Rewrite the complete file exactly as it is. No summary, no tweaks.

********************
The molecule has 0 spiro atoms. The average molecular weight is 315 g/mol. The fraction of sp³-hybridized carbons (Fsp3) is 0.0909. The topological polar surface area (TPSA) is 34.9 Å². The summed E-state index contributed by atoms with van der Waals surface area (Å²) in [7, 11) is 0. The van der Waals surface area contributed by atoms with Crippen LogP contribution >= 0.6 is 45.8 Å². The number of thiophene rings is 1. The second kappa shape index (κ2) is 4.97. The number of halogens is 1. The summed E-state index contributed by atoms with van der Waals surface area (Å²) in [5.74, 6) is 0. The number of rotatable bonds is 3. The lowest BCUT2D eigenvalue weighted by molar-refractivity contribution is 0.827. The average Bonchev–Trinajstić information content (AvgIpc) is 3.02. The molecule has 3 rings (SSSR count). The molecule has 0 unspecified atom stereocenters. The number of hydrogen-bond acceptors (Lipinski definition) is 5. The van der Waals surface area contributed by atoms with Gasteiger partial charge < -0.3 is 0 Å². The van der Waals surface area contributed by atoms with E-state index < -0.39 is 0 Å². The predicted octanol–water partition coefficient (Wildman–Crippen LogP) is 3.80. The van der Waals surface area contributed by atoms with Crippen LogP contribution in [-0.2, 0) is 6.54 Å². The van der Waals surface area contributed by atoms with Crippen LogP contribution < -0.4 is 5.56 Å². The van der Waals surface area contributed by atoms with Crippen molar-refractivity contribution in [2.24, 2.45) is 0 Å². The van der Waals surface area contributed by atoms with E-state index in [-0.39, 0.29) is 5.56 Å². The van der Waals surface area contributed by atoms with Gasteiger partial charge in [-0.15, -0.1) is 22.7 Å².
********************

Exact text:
The molecule has 0 spiro atoms. The average molecular weight is 315 g/mol. The fraction of sp³-hybridized carbons (Fsp3) is 0.0909. The topological polar surface area (TPSA) is 34.9 Å². The summed E-state index contributed by atoms with van der Waals surface area (Å²) in [7, 11) is 0. The van der Waals surface area contributed by atoms with Crippen LogP contribution >= 0.6 is 45.8 Å². The number of thiophene rings is 1. The second kappa shape index (κ2) is 4.97. The number of halogens is 1. The summed E-state index contributed by atoms with van der Waals surface area (Å²) in [5.74, 6) is 0. The number of rotatable bonds is 3. The lowest BCUT2D eigenvalue weighted by molar-refractivity contribution is 0.827. The average Bonchev–Trinajstić information content (AvgIpc) is 3.02. The molecule has 3 rings (SSSR count). The molecule has 0 unspecified atom stereocenters. The number of hydrogen-bond acceptors (Lipinski definition) is 5. The van der Waals surface area contributed by atoms with Gasteiger partial charge < -0.3 is 0 Å². The van der Waals surface area contributed by atoms with E-state index < -0.39 is 0 Å². The predicted octanol–water partition coefficient (Wildman–Crippen LogP) is 3.80. The van der Waals surface area contributed by atoms with Crippen LogP contribution in [-0.2, 0) is 6.54 Å². The van der Waals surface area contributed by atoms with Crippen LogP contribution < -0.4 is 5.56 Å². The van der Waals surface area contributed by atoms with Crippen molar-refractivity contribution in [2.24, 2.45) is 0 Å². The van der Waals surface area contributed by atoms with E-state index in [-0.39, 0.29) is 5.56 Å². The van der Waals surface area contributed by atoms with Gasteiger partial charge in [-0.15, -0.1) is 22.7 Å².